19 Jan Historical Drama
There is an interesting article in History Today written by Tim Stanley an associate fellow of the Rothermere American Institute, Oxford University which focuses on false memory syndrome. He writes a damning review of Downton Abbey dismissing it,
as more of a well-informed soap than a piece of serious historical drama. The plot is pure Coronation Street, while the dialogue feels as if it is culled from Wikipedia.’
However, he reserves his greatest condemnation for its false memory of class relations. In his article he juxtaposes the reality of Edwardian England with the Downton depiction of life in the early 20th century. He stresses that:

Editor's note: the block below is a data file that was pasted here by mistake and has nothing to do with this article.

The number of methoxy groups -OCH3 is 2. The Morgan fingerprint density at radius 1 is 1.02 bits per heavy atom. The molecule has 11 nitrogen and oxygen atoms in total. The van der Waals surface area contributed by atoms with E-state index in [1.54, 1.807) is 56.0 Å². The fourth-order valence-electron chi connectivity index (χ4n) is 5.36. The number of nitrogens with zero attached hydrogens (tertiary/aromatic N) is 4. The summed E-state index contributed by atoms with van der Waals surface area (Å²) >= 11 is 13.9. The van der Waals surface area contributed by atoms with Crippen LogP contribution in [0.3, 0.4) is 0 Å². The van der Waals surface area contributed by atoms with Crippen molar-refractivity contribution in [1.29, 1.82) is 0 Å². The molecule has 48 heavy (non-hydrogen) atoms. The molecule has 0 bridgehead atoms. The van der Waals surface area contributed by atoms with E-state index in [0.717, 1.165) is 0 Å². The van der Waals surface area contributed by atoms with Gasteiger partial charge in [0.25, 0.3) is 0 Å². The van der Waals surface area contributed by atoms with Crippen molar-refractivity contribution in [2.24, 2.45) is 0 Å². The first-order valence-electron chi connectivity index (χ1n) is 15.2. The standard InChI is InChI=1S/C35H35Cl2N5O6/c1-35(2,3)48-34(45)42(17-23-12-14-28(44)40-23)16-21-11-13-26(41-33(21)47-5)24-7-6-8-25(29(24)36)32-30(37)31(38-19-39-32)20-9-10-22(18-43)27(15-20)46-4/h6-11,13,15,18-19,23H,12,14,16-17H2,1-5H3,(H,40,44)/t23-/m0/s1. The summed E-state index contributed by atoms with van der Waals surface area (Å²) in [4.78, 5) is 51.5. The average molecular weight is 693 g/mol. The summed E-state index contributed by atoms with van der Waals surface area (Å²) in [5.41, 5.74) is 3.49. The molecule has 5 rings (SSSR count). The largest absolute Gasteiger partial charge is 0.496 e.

- Servants entered the household invisibly through their own doors
- Marriages and babies could lead to dismissal.
- One servant given authority over another invariably had to be cruel and distant in order to be taken seriously.
- The devotion that nannies were supposed to exert over their wealthy charges was very rare.
He believes that with many of the modern dramas the British like to,
take comfort in a past that only seems so good because so few are alive to remember it well.
Downton Abbey is good Sunday evening television drama, and if it encourages our students to carry out more research about the Edwardian period, then in my view it probably does no real harm at all.